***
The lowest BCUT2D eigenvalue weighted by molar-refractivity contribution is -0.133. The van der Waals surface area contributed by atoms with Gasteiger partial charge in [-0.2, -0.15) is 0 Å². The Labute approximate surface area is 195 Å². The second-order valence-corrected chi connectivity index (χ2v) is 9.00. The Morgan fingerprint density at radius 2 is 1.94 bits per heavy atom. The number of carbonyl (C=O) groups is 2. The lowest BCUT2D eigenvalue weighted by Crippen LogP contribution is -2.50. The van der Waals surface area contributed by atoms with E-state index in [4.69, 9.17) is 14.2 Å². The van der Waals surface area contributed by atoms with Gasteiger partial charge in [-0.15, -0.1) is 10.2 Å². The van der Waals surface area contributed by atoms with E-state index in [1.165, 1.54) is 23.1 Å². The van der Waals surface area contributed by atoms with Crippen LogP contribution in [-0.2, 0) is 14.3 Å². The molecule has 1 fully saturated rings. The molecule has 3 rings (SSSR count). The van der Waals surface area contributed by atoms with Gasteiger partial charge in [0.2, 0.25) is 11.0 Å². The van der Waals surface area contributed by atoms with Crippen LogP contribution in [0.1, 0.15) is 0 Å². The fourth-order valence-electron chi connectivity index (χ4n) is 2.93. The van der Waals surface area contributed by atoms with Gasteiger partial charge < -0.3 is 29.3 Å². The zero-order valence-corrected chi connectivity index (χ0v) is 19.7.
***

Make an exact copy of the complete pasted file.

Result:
The lowest BCUT2D eigenvalue weighted by molar-refractivity contribution is -0.133. The van der Waals surface area contributed by atoms with Gasteiger partial charge in [-0.2, -0.15) is 0 Å². The Labute approximate surface area is 195 Å². The second-order valence-corrected chi connectivity index (χ2v) is 9.00. The Morgan fingerprint density at radius 2 is 1.94 bits per heavy atom. The number of carbonyl (C=O) groups is 2. The lowest BCUT2D eigenvalue weighted by Crippen LogP contribution is -2.50. The van der Waals surface area contributed by atoms with E-state index in [4.69, 9.17) is 14.2 Å². The van der Waals surface area contributed by atoms with Gasteiger partial charge in [-0.15, -0.1) is 10.2 Å². The van der Waals surface area contributed by atoms with E-state index in [1.165, 1.54) is 23.1 Å². The van der Waals surface area contributed by atoms with Crippen LogP contribution in [-0.2, 0) is 14.3 Å². The molecule has 1 fully saturated rings. The molecule has 3 rings (SSSR count). The van der Waals surface area contributed by atoms with Gasteiger partial charge in [0.2, 0.25) is 11.0 Å². The van der Waals surface area contributed by atoms with Crippen LogP contribution in [0.1, 0.15) is 0 Å². The fourth-order valence-electron chi connectivity index (χ4n) is 2.93. The van der Waals surface area contributed by atoms with Gasteiger partial charge < -0.3 is 29.3 Å². The zero-order valence-corrected chi connectivity index (χ0v) is 19.7.